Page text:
Step 4:. Client takes recommendation.
        Step 5: The case outcome (immeadiatly or over time) is observed and evaluated by the professional community.

        The method balances consistency and accuracy of outcomes, based on professional behavior of course.

      2. I’m sure some chemists have thought (and convinced others) that they turned lead into gold. The only issue was repeatability.

        Some sciences are hard (physics, chemistry), some sciences are soft (biology, psychology, etc)

        All seem to evolve in a similar process to that of law and medicine.

        1. You make a good point, in that I am thinking of “normal” science as it is defined, which looks for replication. Let’s avoid the whole paradigm shift bit.

          Now, assuming mechanical jurisprudence like the OP does, you should end up with, unless legislation changes the law, replicatable results based on certain inputs. Given your five steps, this entirely makes sense. But the whole process breaks down when the judge inputs his policy desires to change the outcome. A hypothetical AI judge would give answer X, based on inputs, but a human judge who wants a different policy outcome will come up with answer Y, and then backwash the reasoning as to how Y makes perfect logical sense. Happens all the time, and it’s how you know honest judges, when they say that they were forced to a conclusion that they didn’t want and they made it anyway, rather than re-writing the law from the bench.

          So the judge can figuratively turn lead into gold (assuming his decision is implemented, which is your step 5, which is another debate entirely). Meanwhile, while the chemist cannot turn lead into gold, no matter how much he WANTS it to happen (unlike the judge) so he moves on to try another test with different inputs.

          1. Yes, the probability the alchemist turned lead into gold becomes vashishingly small for each new experiment and experimentally supported theory which contradicts the finding. And this limiting process, by which observations consistently converge to an objective truth, (“truth”), suggests the alchemist was deluded from the start.

            1. Thank you for that further clarification.

              1. However…..

                That is not to say useful theory by a respected scientist, which happens to be wrong, doesn’t have value. Chemistry students are still taught the planetary model of atomic structure to demonstrate the importance wrong ideas can play in furthering science.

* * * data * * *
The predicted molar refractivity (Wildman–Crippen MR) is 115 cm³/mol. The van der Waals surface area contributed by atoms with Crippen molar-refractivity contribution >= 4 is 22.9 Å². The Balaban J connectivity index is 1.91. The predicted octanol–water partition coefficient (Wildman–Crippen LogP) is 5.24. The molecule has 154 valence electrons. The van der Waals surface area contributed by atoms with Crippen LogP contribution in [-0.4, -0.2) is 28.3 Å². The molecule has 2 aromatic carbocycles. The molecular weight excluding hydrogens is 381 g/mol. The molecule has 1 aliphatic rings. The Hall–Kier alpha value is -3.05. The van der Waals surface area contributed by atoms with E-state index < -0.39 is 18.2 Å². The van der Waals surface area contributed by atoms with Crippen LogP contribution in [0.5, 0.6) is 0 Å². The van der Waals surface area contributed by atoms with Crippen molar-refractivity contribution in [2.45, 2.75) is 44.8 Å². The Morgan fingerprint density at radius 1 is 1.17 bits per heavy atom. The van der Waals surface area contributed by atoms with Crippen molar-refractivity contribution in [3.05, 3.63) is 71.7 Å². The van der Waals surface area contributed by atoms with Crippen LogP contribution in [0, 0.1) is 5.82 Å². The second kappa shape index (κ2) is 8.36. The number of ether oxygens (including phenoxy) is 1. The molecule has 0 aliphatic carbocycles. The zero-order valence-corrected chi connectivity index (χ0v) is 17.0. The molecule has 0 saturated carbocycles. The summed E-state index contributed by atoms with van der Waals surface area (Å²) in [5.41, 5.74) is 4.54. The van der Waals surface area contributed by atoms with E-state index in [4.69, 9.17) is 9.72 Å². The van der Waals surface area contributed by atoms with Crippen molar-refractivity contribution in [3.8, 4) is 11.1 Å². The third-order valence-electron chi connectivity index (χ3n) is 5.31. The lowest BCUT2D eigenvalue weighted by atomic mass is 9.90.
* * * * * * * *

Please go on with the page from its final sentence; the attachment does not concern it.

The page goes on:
If it glitters like gold, feels like gold, sells like gold, impresses like gold, and is buried with the deceased who never knew otherwise, was the alchemists toil in vain?

  3. I’m hopeful that with machine learning it will be easier to tie cases and precedent together, as well as recognize inconsistencies. It will also take much of the gloss off lawyering, when previous cases and close analogues can all be mapped out with ease. New situations will still call for good lawyers though.

    1. Would it be better to say, “New situations will still call for good legislation though?”

      Lawyers only work for their clients who have their own, particular interests (not saying that’s bad; it’s just lawyers don’t work for society).

      1. Not going to disagree in principle. I would only say that it is better to have a bottom up approach that came from individuals seeking to maximize their utility, than a top down legislative approach that is inevitably a product of considerable compromise, that imposes a one-size fits all solution. Provided this isn’t a tragedy of the commons type of problem.

  4. Ah ha!

    I finally see it, that same gleam in the eye when my teacher told me “in the holocause you and your bother would have been VERY special”


    It’s a fair question, should I give my body for the greater good. I’ll have to noodle it.

      1. Please consider above comment deleted.

  5. The concept of civil law was troubling to me when I learned about it. Seems like a recipe for dehumanizing the law.

  6. But look at how much process the Egyptians went through.
    Much more exciting than the restatements of the law.